Honda reveals production model of Civic Type R hot hatchback
Honda's latest track version of its hot hatchback was unveiled today at the Geneva Motor Show. Expected to begin production later this year, the 2017 Honda Civic Type R is based on the newly re-engineered standard Civic hatchback, though it's been thoroughly tweaked to make it suitable for the track as well as the road.
The 2017 Honda Civic R certainly maintains much of the styling of this year's standard version as well as many of the cues from the concept previewed at the 2016 Paris Motor Show. It has a distinctly aggressive appearance with massive air scoops and that huge rear spoiler, which almost seems put of proportion with the rest of the car.
Honda says the new Civic R has a stiffer chassis covered by a lighter, more rigid body shell that boasts a wider use of adhesives in key areas, giving it 38 percent better torsional rigidity compared to last year's Civic R. There's also better aerodynamics thanks to a front air curtain, smoother underbody, a lighter rear wing, and the vortex generators on the roof line's trailing edge.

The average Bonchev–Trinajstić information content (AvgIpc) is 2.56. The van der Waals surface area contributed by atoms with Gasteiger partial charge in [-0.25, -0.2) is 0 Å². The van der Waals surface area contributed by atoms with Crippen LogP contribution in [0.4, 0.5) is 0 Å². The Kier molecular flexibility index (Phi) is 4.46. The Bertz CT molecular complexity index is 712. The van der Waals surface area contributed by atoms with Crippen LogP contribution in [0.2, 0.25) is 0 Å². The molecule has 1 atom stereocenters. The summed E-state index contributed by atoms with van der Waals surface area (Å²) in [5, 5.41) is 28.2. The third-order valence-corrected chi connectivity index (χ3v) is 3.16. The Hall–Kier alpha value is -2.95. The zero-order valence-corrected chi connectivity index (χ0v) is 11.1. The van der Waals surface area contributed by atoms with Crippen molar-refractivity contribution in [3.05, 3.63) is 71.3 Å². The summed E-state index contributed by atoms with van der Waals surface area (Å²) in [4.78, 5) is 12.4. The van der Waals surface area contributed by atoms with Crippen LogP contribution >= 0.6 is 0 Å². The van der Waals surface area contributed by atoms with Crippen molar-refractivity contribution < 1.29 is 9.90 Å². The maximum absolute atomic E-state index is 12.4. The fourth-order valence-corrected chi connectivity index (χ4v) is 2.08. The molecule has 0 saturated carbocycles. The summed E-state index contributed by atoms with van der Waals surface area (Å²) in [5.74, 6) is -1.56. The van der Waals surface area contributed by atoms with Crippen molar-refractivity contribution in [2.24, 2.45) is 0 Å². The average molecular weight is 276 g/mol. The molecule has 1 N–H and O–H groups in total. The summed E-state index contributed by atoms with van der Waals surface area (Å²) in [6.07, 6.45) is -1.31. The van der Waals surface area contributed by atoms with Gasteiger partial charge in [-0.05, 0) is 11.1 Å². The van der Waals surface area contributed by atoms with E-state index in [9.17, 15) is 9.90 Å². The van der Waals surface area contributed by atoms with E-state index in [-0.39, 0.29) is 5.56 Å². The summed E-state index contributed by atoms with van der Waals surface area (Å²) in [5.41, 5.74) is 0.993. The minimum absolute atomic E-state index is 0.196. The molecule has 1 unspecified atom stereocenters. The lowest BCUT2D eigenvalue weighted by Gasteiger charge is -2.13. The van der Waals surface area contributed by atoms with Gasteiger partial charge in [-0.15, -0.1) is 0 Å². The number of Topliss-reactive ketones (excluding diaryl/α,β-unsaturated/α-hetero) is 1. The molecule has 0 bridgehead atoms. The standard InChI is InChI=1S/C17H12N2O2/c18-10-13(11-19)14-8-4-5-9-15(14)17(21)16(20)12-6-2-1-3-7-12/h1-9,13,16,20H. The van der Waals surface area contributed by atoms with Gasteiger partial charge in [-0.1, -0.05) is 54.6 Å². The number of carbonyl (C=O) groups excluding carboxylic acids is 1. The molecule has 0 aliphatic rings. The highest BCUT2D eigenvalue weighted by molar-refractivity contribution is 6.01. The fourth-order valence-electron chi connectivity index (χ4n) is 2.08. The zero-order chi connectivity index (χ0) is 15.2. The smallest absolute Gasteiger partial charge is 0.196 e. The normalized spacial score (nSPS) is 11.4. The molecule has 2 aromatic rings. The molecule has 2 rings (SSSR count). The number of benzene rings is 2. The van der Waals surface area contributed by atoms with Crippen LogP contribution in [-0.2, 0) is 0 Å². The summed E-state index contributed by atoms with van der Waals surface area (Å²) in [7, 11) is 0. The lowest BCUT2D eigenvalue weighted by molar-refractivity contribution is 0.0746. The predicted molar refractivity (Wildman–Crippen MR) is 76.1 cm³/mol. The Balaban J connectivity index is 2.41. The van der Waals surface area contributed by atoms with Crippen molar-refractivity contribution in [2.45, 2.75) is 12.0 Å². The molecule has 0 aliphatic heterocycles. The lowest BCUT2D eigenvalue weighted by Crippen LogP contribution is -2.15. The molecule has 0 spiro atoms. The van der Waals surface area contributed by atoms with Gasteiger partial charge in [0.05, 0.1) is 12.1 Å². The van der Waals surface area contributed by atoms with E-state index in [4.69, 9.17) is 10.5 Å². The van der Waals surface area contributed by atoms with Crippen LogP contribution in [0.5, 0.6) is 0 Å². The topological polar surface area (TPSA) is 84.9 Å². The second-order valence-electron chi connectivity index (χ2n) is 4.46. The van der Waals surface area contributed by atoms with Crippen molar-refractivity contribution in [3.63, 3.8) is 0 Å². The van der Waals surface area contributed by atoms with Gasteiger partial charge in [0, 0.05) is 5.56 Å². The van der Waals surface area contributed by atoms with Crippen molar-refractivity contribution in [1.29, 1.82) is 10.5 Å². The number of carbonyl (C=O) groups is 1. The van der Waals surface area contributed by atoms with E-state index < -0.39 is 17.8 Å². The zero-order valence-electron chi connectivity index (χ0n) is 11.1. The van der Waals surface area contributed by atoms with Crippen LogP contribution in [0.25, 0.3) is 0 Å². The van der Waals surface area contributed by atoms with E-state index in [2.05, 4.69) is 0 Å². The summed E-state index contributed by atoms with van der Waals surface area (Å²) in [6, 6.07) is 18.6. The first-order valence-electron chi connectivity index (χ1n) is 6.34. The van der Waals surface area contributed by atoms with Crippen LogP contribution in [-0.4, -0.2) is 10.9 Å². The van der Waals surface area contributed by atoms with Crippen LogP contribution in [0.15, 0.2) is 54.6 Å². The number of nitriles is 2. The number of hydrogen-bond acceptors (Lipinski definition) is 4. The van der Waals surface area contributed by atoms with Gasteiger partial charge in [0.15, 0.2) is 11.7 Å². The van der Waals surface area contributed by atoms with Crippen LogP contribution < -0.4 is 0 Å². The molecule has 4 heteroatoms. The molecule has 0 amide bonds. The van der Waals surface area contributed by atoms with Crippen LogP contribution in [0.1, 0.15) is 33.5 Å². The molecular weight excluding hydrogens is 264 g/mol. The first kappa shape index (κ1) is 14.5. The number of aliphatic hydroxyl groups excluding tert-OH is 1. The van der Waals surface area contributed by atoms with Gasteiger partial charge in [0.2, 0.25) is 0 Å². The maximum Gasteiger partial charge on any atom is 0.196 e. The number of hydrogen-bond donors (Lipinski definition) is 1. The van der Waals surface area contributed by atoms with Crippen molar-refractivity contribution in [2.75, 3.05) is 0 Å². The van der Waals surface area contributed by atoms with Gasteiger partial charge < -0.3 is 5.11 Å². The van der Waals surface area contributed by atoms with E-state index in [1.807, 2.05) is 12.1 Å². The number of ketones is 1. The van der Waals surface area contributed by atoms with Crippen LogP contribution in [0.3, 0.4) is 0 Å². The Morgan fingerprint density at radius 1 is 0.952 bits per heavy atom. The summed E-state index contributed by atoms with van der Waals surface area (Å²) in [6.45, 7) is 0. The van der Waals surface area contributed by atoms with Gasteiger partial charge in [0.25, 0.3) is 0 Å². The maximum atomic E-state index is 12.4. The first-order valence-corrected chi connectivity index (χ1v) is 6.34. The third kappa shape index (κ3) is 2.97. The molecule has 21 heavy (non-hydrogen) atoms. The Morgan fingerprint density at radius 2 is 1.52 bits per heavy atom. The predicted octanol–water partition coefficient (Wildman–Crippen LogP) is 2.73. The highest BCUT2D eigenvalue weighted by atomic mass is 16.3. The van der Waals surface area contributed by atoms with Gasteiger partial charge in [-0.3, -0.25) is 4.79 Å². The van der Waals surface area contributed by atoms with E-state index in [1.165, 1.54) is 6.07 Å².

Under the bonnet, there's an upgraded version of the two-liter VTEC TURBO engine used in the previous Type R, though instead of 306 bhp (228 kW), the 2017 Civic R punches 320 bhp (239 kW) with 295 ft lb (400 Nm) of torque and has better throttle response. This is backed up by a six-speed manual gearbox with a rev match control system.
Up front in the Civic R is the Macpherson strut suspension off the standard hatchback with a new geometry to hold down torque steer, and at the rear is a new independent multi-link system with high rigidity suspension arms.
Honda says that the driver assist modes now include a "Comfort" setting as well as the Sport and +R Track modes, which adapt the dampers, steering force, gear lever, and throttle response.
Production of the Civic R is slated to begin in the third quarter of this year at Honda's Swindon plant in the UK and will be exported to world markets, including, for the first time, North America.